Maguire and Glover stall as Ko and Day take the spoils at Grant Thornton Invitational

Mark McGowan

Lydia Ko and Jason Day (Photo by Cliff Hawkins/Getty Images)

Mark McGowan

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A four-under final-round tally wasn’t enough to see Leona Maguire and Lucas Glover seriously contend at the Grant Thornton Invitational as the duo fell to tied sixth place as low-scoring was the order of the day in the modified fourball format.

After alternating tee shots on each hole, each player played their own ball from there and six straight pars – including two par-fives – saw them lose ground early on. The first birdie of the day arrived on the seventh, and they followed it with further birdies at 11, 13 and 17.

Disappointingly, the four-under tally was the fewest strokes gained in the 16-team field, with Ludvig Aberg and Madelene Sagstrom combining for a 12-under total on the day to climb to solo third, one stroke behing Corey Connors and Brooke Henderson who also shot up the board with a round of -9.


“It was cool,” Sagstrom said afterwards. “It was a little bit more fun, I think, than just the straight-up like better ball. I thought it was kind of cool. You really have to rely on your partner from the tee. It’s not just up to you anymore.”

“I mean, every shot is important,” Aberg added. “It doesn’t matter if it’s a tee ball or a putt. Every shot matters, and I think it was a nice little mix to throw in the switch. I think we said before the week that keeping track of the formats was going to be one of the bigger challenges, but I thought we did a pretty good job. I don’t think we messed up once actually, so I think that’s a pretty good judgment.”

36-hole leaders Jason Day and Lydia Ko did just enough to hold on to their advantage throughout, making six birdies in their round of 66 to take victory by the smallest of margins. A routine two-putt par on the final hole by Ko was the final action of the event.

“I think the second day we really needed to kind of nail the format down because obviously alternate shot is the hardest format, I believe,” said Day. “But walking away from this week, I think it’s been a huge success. I think a lot of the guys have had a lot of fun playing with the women this week, and I think it’s been a great partnership between the LPGA and the PGA Tour.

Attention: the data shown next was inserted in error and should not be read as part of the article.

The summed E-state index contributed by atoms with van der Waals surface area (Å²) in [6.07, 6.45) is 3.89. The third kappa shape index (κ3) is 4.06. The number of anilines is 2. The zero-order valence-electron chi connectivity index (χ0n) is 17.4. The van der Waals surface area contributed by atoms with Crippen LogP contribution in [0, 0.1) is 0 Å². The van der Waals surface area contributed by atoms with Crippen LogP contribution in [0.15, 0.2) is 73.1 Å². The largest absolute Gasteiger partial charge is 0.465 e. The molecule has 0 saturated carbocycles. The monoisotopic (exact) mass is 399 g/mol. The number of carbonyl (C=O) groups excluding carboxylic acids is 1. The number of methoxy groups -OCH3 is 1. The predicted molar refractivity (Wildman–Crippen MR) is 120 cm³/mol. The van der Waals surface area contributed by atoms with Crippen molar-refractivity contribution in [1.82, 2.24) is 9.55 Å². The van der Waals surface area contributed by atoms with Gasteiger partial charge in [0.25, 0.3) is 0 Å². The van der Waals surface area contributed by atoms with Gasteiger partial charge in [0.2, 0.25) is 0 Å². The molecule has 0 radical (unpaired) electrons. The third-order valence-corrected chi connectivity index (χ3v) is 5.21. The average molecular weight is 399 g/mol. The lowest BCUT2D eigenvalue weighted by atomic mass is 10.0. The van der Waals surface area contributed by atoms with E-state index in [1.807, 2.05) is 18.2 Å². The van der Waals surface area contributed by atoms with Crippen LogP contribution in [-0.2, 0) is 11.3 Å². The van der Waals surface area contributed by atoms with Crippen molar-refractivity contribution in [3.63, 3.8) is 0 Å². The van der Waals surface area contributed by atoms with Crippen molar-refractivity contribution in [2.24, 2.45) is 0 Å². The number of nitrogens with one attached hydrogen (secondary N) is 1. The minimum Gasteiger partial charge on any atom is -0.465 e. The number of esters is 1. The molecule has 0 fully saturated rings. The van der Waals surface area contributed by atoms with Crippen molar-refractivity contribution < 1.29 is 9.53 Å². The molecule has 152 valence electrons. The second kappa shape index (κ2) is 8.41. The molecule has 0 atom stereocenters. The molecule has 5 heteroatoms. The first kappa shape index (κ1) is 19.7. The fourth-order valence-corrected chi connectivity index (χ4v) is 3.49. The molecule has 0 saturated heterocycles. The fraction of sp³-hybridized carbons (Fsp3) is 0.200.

“I feel like the fans and the players have been wanting something like this for a long time.
It was just fun.”

The New Zealand and Australian combo have three majors between them and have both been ranked number one in the world, and they’ll share the $1 million first prize cheque.

“There’s normally an Australian and New Zealand rivalry, but that was not there this week,” admitted Ko. “Playing the practice round on Tuesday I think was really helpful for me. In ways I think I’m a little introverted, so when I meet someone new and that person happens to be Jason, it’s not like the most comfortable situation to be in.

“But he kept asking me questions and was so nice that I think it made me feel like five, six days ago wasn’t the first time I had met him and his caddie Luke. This week I think every player that’s here, whether it’s the PGA Tour player or LPGA player, I think we’re here for more than just the prize money and winning. It’s about the growth of the game.”

Maguire and Glover share $185,000 for their two-way tie for sixth.


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